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Overview of North Korea's Nuclear Program


An Overview of

North Korea’s Nuclear Weapons Program[1]


Summary of Current Status[2]



The Democratic People’s Republic of Korea (DPRK)[3] is “assessed to have enough plutonium for several nuclear weapons,” according to General Walter L. Sharp, the top-ranking U.S. military official based in South Korea.[4]  Siegfried Hecker, Emeritus Director of Los Alamos National Labs, believes that out of the 40 to 60 kilograms of plutonium that North Korea has produced over time, it has 24-42 kilograms “available for weapons today.”[5] A report from CRS estimates that after the 2006 and 2009 tests of nuclear devices, North Korea’s remaining plutonium stockpile would be enough for 5 to 8 nuclear weapons of 6 kg of plutonium each.[6]  The graphite-moderated 5 MWe (megawatt) experimental nuclear reactor that has been the central focus of denuclearization agreements is currently not operating.[7]  In November 2010 two non-official delegations of U.S. visitors to the DPRK were shown an experimental light water reactor (LWR) in the first stages of construction; although its stated purpose is for electricity production, it could be used for the production of weapons grade plutonium.[8] However, it is difficult to extract plutonium from LWRs, which is why they are considered to be relatively proliferation-resistant.[9]


Uranium Enrichment Program

In November 2010 a team of U.S. researchers from Stanford University (including Hecker) visiting North Korea’s Yongbyon nuclear facility were shown a uranium enrichment facility with over a thousand centrifuges.[10]  North Korean officials said that the centrifuges were functioning and producing low enriched uranium (LEU) “destined for fuel for the new [experimental light water] reactor.”[11] The Stanford team was unable to verify independently that the facility was operating.[12] Hecker, without commenting on the DPRK’s intent, noted that “the uranium enrichment facilities could be readily converted to produce highly-enriched uranium (HEU) bomb fuel.”[13]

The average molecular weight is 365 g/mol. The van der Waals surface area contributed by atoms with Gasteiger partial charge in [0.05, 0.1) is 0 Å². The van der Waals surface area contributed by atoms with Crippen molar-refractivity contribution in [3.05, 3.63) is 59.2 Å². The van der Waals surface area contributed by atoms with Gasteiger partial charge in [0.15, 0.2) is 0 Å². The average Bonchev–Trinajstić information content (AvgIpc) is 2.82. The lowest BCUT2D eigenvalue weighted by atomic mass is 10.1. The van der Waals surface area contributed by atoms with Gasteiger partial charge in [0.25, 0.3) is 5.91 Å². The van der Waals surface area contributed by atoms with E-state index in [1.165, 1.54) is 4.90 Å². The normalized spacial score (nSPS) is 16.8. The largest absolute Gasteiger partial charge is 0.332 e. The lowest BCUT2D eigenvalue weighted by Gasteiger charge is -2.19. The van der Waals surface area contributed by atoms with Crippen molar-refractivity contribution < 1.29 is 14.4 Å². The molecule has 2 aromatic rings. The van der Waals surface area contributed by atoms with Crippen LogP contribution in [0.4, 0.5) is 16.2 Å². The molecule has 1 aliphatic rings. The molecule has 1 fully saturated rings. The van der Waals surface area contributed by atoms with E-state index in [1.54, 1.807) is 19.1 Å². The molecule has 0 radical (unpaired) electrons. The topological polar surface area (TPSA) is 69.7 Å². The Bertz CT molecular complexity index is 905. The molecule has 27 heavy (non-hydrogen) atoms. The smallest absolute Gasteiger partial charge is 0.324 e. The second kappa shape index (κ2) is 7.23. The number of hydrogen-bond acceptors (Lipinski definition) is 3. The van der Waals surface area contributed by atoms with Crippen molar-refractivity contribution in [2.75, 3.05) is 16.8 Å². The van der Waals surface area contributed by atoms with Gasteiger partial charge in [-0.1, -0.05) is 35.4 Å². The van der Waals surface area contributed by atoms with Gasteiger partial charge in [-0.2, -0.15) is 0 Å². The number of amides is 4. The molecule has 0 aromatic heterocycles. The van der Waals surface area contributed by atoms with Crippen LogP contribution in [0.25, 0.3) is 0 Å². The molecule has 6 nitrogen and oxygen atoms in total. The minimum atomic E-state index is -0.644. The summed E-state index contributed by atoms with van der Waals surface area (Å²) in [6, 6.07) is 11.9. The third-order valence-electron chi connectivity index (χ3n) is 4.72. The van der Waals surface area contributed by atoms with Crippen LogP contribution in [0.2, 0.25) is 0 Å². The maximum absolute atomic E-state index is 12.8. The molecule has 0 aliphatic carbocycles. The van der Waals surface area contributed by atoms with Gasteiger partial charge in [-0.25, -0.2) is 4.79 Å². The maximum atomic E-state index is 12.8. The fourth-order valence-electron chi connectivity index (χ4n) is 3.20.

On February 10, 2005 North Korea’s Foreign Ministry announced that the DPRK  has “produced nuclear weapons.”[14] The DPRK continues to assert that it is weaponizing plutonium extracted from the 5MWe reactor.[15]  On February 16, 2011, James R. Clapper, Director of National Intelligence (DNI), testified to Congress that  “Although we judge North Korea has tested two nuclear devices, we do not know whether the North has produced nuclear weapons, but we assess that it has the capability to do so.”[16]  Hecker believes that the DPRK “can build a Nagasaki-like simple plutonium bomb with a yield of 20 or so kilotons, and most likely possesses a nuclear arsenal of four to eight such primitive weapons.”[17]


Background Information



North Korea’s 5MWe nuclear reactor began operating in 1986.  Plutonium production was suspended when the 5MWe plant was frozen under the Agreed Framework of 1994. After the collapse of the Agreed Framework in 2003, the DPRK resumed plutonium production. Hecker notes that North Korea “conducted three reprocessing campaigns since 2003. The reprocessed plutonium, combined with the roughly 2 to 10 kilograms North Korea may have produced before 1994, yields an estimated plutonium production of 40 to 60 kilograms.”[18] The reactor was partially disabled in 2009 as part of the Six Party Talks; it is estimated it would take six months to make it fully operational.[19] Hecker points out that during the suspension of North Korea’s nuclear program under the Agreed Framework there was extensive corrosion of the fuel fabrication equipment, leaving that facility “only partially operational.”[20] In December 2010 Governor Bill Richardson made an unofficial visit to the DPRK; he reported that North Korea offered to negotiate the sale of 12,000 fuel rods in storage in Yongbyon.[21]


Nuclear Tests

North Korea tested nuclear devices in October 2006 and May 2009.  The yield of the first test was estimated to be slightly below a kiloton, considerably smaller than the 21 kiloton yield for the bomb dropped at Nagasaki.[22] The second test was considered more successful, with a yield of two to four kilotons.[23] U.S analysts believe that neither test was fully successful. However many conclude that the second test was more successful than the first.[24]


Uranium Enrichment Program